The Effect of Orthophosphate as a Copper Corrosion Inhibitor in High Alkalinity Drinking Water Systems
AIR FORCE INST OF TECH WRIGHT-PATTERSON AFB OH SCHOOL OF ENGINEERING AND MANAGEMENT
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The purpose of this research was to investigate orthophosphate as a corrosion inhibitor for copper pipe in a high-alkalinity drinking water system. Specifically, this thesis sought to answer three research questions regarding the impact of orthophosphate treatment, the nature of the mechanism by which orthophosphate controls copper corrosion, and the value of equilibrium modeling in predicting orthophosphates effects. The research questions were answered through a comprehensive literature review and experimental methodology integrating laboratory jar tests, water sampling and analysis from a field investigation, qualitative solids analysis, and equilibrium model application. This study analyzed field data obtained over the course of a year from a high alkalinity water system into which orthophosphate was added to control copper concentrations. This field research generally supports results previously reported in the literature in high alkalinity, neutral pH water, a dosage of 3 4 mgL orthophosphate can reduce copper levels in a drinking water system from over 2 mgL to below the 1.3 mgL USEPA action level. While surface solid analysis did not provide conclusive evidence confirming the nature of orthophosphates control mechanisms, jar tests and equilibrium solubility models were demonstrated to provide useful quantitative predictions of how orthophosphate reduces copper concentrations in various waters.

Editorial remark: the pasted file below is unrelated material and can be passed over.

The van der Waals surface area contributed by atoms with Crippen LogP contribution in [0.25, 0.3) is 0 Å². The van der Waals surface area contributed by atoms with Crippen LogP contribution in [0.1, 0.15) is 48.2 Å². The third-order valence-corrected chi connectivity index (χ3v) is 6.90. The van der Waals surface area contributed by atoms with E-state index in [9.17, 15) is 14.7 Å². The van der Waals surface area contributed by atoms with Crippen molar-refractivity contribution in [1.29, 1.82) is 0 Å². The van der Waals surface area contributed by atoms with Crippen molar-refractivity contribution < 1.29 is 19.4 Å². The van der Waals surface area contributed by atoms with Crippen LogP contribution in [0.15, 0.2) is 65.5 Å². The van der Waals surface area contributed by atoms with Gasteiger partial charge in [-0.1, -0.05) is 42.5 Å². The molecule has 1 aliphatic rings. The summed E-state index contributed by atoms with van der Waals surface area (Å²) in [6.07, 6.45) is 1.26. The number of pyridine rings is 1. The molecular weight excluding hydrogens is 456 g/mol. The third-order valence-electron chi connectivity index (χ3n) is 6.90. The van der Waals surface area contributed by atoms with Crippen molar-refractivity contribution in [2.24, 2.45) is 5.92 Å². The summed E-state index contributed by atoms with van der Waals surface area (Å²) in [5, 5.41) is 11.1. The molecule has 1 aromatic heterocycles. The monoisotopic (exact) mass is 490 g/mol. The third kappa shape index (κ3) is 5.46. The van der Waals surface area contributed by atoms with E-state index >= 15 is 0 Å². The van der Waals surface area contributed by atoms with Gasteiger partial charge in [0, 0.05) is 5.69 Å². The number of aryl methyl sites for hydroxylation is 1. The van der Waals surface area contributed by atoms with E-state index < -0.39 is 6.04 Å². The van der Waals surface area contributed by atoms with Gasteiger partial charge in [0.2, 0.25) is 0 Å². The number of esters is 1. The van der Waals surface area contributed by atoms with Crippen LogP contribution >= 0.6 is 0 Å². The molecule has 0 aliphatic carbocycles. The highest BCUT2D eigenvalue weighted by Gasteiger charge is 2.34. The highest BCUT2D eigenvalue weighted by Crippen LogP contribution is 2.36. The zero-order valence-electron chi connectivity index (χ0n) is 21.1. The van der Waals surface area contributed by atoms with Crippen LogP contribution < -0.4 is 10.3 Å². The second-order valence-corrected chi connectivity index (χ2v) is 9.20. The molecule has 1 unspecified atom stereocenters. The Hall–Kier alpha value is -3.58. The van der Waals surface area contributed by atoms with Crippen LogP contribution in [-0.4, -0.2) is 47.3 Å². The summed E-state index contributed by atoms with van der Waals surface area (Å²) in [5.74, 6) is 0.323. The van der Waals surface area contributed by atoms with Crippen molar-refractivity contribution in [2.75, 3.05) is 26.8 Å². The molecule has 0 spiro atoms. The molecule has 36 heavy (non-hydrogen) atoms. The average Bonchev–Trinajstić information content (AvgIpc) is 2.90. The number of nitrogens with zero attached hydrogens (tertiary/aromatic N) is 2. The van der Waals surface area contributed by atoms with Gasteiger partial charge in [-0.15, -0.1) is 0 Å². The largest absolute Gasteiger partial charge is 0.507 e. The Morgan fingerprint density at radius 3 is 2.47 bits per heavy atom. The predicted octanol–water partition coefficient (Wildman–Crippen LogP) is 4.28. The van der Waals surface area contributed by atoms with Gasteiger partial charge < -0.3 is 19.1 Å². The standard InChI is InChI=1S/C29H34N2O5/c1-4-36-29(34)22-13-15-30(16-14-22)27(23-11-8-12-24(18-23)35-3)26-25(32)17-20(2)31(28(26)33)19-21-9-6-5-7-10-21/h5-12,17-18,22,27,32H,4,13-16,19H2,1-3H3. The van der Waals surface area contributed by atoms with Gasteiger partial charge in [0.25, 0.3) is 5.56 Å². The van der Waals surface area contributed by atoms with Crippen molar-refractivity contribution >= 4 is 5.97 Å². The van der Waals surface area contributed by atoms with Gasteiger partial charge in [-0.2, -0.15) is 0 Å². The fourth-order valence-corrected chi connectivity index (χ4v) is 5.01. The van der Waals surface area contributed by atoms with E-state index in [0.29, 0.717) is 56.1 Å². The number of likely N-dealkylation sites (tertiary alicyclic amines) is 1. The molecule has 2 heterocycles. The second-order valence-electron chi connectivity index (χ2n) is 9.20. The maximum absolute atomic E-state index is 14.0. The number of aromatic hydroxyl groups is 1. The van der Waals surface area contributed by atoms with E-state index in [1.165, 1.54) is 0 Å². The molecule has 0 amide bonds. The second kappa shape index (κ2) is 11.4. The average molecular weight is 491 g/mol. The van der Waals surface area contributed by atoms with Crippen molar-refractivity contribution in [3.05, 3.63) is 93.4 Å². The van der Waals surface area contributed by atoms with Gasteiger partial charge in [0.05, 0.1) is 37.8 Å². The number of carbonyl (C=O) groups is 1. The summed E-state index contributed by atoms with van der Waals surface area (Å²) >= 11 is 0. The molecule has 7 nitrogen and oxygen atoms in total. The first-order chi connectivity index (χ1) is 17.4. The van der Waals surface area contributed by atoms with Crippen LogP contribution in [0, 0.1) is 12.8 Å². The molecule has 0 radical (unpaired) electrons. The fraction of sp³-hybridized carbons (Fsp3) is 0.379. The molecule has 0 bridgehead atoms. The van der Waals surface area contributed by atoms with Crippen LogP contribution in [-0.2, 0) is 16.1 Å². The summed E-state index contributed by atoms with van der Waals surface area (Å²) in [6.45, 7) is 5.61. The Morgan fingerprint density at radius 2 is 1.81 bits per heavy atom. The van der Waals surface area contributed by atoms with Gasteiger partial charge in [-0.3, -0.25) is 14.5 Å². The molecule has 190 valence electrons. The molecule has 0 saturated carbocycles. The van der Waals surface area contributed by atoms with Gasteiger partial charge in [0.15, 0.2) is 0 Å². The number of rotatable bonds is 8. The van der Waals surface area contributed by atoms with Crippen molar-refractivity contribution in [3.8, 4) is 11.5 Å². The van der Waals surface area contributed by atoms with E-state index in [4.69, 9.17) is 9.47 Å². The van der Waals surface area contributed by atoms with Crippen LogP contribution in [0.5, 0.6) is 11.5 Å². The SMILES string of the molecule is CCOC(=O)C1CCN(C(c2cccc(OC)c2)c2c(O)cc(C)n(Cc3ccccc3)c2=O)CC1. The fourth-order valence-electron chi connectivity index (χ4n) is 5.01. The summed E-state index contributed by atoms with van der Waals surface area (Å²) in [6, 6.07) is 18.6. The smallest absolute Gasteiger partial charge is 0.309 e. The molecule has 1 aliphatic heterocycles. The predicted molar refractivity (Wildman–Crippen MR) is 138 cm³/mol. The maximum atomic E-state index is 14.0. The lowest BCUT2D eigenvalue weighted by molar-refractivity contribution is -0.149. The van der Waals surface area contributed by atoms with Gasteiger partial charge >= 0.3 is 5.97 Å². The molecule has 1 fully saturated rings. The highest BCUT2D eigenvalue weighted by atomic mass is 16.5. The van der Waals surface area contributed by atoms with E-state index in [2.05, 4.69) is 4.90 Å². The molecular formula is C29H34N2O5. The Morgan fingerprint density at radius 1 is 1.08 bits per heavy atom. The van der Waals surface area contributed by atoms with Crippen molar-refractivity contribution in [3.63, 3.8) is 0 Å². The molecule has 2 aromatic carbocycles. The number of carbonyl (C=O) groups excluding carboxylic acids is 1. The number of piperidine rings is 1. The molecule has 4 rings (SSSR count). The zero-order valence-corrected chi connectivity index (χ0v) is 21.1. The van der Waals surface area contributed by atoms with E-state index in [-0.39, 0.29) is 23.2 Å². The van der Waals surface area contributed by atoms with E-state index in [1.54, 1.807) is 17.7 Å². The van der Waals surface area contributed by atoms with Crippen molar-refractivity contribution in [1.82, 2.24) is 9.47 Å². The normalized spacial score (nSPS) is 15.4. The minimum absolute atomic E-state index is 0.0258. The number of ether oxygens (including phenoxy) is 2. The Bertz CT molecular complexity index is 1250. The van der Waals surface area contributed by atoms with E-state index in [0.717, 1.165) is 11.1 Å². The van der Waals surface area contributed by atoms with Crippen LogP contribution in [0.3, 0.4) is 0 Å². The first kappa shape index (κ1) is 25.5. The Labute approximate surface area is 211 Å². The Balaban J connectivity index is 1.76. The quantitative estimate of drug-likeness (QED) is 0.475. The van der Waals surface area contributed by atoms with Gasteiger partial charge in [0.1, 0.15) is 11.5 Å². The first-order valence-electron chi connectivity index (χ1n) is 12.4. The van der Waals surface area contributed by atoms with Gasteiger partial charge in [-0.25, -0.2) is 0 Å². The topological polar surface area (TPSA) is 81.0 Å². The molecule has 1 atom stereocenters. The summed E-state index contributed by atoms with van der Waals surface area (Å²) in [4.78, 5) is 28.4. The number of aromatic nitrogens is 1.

- Inorganic Chemistry
- Hydrology, Limnology and Potamology
- Properties of Metals and Alloys
- Water Pollution and Control